Fraud In Business Law

Fraud In Business Law

    Fraud {Sections 17 }


Indian Contract Act 1872

The term fraud includes all intentional or wilful misrepresentation of facts which are material for the formation of a contract. The most important thing in fraud is the intention to fraud the other party which distinguishes it from misrepresentation.

 “Fraud” means and includes any of the following acts committed by a party to a contract, or with his connivance, or by his agent, with intent to deceive another party thereto or his agent, or to induce him to enter into the contract: –

  • The suggestion, as a fact, of that which is not true by one who does not believe it to be true 
  • The active concealment of a fact by one having knowledge or belief of the fact 
  •  A promise made without any intention of performing it
  • Any other act fitted to deceive 
  • Any such act or omission as the law specially declares to be fraudulent. Explanation :


(a) A sells, by auction, to B, a horse which A knows to be unsound. A says nothing to B about the horse’s unsoundness. This is not fraud in A. 

(b) B says to A – “If you do not deny it, I shall assume that the horse is sound”. A says nothing. Here, A’s silence is equivalent to speech. 

(c) A and B, being traders, enter upon a contract. A has private information of a change in prices which would affect B’s willingness to proceed with the contract. A is not bound to inform B. In the case of Deny v Peek in England, it was held that“ Fraud is proved when it is shown that a false representation has been made (1) with knowledge or (2) without belief in its truth or (3) recklessly carelessly whether it be true or false.” 

Example:- A purchases good from B, he has no intention of paying for it. The contract is caused by fraud and is voidable at the option of B. 

Example: A comes to B’s house as a financial expert and asks him to deposit with him `10,000 which will be doubled in next two months. He run away with the amount. This amounts to fraud.

Mere silence is not fraud.

 A party to the contract is under no obligation to disclose the whole truth to the other party. ‘Caveat Emptor’ i.e. let the purchaser beware is the rule applicable to contracts. There is no duty to speak in such cases and silence does not amount to fraud. Similarly there is no duty to disclose facts which are within the knowledge of both the parties.

Example: H sold to W some pigs which were to his knowledge suffering from fever. The pigs were sold ‘with all faults’ and H did not disclose the fact of fever to W. Held there was no fraud. [Word vs. Hobbs]


Mere Silence Would Amount To Fraud under Certain Circumstances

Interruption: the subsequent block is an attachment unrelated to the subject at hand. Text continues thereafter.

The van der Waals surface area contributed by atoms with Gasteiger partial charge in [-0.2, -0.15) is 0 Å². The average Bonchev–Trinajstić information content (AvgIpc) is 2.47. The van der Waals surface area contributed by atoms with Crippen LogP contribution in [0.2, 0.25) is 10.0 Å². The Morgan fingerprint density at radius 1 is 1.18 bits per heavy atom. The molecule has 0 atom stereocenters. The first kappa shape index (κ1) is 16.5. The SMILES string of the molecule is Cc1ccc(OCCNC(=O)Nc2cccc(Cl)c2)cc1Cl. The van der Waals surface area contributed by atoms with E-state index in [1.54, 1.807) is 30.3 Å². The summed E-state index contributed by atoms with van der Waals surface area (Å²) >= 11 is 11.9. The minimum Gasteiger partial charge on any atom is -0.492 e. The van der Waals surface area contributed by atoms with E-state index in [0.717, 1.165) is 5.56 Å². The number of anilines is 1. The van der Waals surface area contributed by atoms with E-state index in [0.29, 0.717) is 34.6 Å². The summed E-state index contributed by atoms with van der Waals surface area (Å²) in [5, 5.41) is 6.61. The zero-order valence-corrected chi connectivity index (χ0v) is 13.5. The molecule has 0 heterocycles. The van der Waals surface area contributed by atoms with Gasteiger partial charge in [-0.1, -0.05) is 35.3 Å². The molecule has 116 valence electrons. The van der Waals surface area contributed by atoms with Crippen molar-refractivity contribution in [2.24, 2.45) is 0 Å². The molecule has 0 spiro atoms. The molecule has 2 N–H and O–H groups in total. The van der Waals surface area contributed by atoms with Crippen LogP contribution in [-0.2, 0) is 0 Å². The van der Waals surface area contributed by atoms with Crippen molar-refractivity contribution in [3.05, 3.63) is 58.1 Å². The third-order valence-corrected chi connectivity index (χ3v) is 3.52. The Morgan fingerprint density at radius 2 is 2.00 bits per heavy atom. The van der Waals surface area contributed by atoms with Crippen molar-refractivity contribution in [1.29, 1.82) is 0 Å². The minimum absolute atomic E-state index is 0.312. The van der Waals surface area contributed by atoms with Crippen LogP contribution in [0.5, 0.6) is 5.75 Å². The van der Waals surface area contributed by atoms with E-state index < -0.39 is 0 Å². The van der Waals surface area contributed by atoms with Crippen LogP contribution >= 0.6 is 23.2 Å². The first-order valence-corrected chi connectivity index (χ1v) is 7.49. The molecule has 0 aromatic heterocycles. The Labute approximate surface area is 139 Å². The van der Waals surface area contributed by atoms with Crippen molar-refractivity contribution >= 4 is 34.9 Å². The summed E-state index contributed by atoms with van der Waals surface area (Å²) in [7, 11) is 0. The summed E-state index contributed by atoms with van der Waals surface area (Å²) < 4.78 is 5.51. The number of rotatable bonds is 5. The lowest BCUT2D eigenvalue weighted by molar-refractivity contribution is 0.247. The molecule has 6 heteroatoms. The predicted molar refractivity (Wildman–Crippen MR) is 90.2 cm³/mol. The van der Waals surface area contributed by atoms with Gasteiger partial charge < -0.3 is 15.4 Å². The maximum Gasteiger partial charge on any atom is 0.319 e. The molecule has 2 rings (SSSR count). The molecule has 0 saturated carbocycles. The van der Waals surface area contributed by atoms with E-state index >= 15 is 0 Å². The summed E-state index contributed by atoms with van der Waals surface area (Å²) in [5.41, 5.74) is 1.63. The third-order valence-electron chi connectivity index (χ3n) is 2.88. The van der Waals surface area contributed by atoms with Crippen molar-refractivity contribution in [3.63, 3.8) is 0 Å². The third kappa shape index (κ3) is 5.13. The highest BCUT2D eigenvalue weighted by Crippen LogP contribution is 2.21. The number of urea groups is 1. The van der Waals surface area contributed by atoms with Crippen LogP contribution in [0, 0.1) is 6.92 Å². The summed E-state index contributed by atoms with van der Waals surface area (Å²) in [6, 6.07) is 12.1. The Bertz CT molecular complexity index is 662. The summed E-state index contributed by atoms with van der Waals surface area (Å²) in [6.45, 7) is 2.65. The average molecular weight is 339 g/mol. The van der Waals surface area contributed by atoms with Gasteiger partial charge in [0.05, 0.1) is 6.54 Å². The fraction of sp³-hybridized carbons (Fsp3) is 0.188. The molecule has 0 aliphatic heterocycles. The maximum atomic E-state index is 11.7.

Although a mere silence as to facts which is likely to affect the willingness of a person to enter into a contract is no fraud, where there is a duty to speak or where his silence is equivalent to speech, then such silence amounts to fraud. These are also known as uberrimae fidei contract.

Duty to Speak: 

Following contracts come within this category: 

Fiduciary Relationship: Here, the person in whom confidence is reposed is under a duty to act with utmost good faith and make full disclosure of all material facts concerning the agreement, known to him.


Indian Contract Act 1872

Example: A broker was asked to buy shares for client. He sold his own shares without disclosing this fact. The client was entitled to avoid the contract or affirm it with a right to claim secret profit made by broker on the transaction since the relationship between the broker and the client was relationship of utmost good faith. (Regier V. Campbell Staurt) 

Contracts of Insurance: In contracts of marine, fire and life insurance, there is an implied condition that full disclosure of material facts shall be made, otherwise the insurer is entitled to avoid the contract. 

Contracts of marriage: Every material fact must be disclosed by the parties to a contract of marriage (Hazi Ahmed v. Abdul Gassi).

 Contracts of family settlement: These contracts also require full disclosure of material facts within the knowledge of the

parties. Share Allotment contracts: Persons issuing ‘Prospectus’ at the time of public issue of shares/ debentures by a joint stock company have to disclose all material facts within their knowledge.


Where the silence itself is equivalent to speech

 Example, A says to B “If you do not deny it, I shall assume that the horse is sound.” A says nothing. His silence amounts to speech.

 In case of fraudulent silence, contracts is not voidable if the party whose consent was so obtained had the means of discovering the truth with ordinary diligence (Exception to section 19) 

Example- A sells by auction to B a horse which A knows to be unsound. B is A’s daughter and has just come of age. Here the relation between the parties would make it A’s duty to tell B if the horse is unsound.


Misrepresentation [Section 18]


The term “Misrepresentation’ means a false representation of fact either made innocently or by non-disclosure of a material fact without any intention to deceive the other party.

Misrepresentation’ means and includes – 

✓ A positive assertion i.e. declaration, in a manner not warranted by the information of the person making it, of that which is not true, though he believes it to be true 

✓ Any breach of duty which, without an intent to deceive, gains an advantage to the person committing it, or any one claiming under him, by misleading another to his prejudice or to the prejudice of anyone claiming under him (such representations are made by agents.

✓ causing, however innocently, a party to an agreement, to make a mistake as to the substance of the thing which is the subject of the agreement.



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Fraud In Business Law
Fraud In Business Law
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